wave/vorticity impulse approaches the area. However, the best 
chances for rain are expected to be during the overnight hours 
as the front moves across the area and a stronger short 
wave/vorticity impulse moves across the area. Although much of 
the guidance dissipates the more widespread showers as they 
approach, they do keep some scattered showers across our area.

The front moves offshore Friday morning and any showers will 
dissipate and/or move offshore through the morning as well. The 
remainder of Friday will remain dry as weak high pressure 
briefly affects the area. 

By Friday night, another frontal boundary is forecast to begin 
approaching the area from the north as it crosses Pennsylvania 
and New York. The front will cross through the area during the 
day Saturday, then stall to our south Saturday night into 
Sunday. There is some slight timing differences in the model 
guidance on when the front moves through. But as a couple of 
short wave/vorticity impulses move across the area Friday night 
through Saturday night, there will be a chance for 
isolated/scattered showers.

The front will stall to our south during the day Sunday, which 
should allow Sunday to be dry. Being the front is a back- door 
front coming from the north, it will bring cooler conditions on 
Sunday. But the front will not stay to our south very long as it
is expected to lift back northward as a warm front Sunday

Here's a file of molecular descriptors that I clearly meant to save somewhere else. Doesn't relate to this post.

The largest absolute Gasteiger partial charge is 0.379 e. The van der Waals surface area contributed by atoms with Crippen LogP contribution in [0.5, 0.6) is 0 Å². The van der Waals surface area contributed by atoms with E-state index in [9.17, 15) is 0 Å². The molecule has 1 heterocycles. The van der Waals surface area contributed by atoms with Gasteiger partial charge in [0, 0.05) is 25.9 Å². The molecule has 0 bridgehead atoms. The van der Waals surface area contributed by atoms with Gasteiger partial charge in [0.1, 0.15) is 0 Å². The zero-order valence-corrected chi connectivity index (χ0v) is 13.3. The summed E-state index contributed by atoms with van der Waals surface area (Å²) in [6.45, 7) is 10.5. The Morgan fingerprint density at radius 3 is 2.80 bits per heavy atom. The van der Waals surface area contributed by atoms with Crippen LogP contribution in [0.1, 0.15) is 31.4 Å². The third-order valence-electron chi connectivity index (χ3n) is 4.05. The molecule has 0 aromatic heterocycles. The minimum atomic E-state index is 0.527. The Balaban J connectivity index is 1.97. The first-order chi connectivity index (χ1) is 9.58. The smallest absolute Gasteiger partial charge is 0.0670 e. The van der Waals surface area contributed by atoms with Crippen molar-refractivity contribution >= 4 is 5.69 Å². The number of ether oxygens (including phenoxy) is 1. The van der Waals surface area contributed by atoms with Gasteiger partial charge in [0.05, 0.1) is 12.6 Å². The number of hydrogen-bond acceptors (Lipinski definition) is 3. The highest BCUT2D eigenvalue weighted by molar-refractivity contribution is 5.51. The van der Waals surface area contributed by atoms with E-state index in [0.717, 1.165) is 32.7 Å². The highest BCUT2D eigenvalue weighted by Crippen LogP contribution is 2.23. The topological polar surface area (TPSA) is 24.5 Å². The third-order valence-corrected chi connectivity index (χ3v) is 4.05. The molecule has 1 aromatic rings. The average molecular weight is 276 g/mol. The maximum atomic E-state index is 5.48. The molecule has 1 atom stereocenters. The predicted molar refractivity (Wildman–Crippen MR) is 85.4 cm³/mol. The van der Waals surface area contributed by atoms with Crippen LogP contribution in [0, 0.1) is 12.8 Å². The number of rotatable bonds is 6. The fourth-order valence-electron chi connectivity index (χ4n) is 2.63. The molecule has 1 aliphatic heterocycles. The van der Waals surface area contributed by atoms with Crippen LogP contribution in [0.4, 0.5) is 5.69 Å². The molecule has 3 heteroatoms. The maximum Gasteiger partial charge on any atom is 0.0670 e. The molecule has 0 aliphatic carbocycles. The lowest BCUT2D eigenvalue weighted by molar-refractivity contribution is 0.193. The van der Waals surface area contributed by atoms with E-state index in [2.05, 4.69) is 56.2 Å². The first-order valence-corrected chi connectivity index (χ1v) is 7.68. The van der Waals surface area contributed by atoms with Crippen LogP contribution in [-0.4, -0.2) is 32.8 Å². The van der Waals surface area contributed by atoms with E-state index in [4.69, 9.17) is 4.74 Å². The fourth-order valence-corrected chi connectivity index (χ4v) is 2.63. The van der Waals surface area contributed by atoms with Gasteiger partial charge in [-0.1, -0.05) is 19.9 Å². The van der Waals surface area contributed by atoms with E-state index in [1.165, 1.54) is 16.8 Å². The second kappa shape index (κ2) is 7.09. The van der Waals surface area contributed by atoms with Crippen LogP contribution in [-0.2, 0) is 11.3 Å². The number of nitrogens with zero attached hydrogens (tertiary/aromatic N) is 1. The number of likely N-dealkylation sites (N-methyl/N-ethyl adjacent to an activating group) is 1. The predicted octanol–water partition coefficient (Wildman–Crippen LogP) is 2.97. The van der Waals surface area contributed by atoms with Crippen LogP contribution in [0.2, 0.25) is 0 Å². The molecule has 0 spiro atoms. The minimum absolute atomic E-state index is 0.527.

night/Monday morning. While there is a chance of showers Sunday 
night into Monday morning, the more likely time period for any 
precipitation would be later Monday into Monday night as a cold 
front approaches from the west. Being we should enter into the 
warm sector during the day, we should warm quite nicely, and in 
turn some instability should build ahead of the front. Therefore
there will be a chance of thunderstorms Monday afternoon and 
Monday night.

The front will move offshore by Tuesday morning, but a 
secondary surface trough may move across the area during the day
Tuesday. With a short wave/vorticity moving across the area 
during the day, there could be some isolated showers across 
northeastern Pennsylvania and northern New Jersey.


The following discussion is for KPHL, KPNE, KTTN, KABE, KRDG, KILG, 
KMIV, KACY and surrounding areas.

Rest of today...IFR cigs and in some cases IFR/LIFR conds in
drizzle fog isolated showers...all should improve this afternoon
to generally MVFR cigs...except maybe IFR continues along the 
coast in st/fog. Light northeast wind.

Tonight...IFR conditions in st/fog should redevelop in nearly
calm wind though it may take until near 06z for IFR to redevelop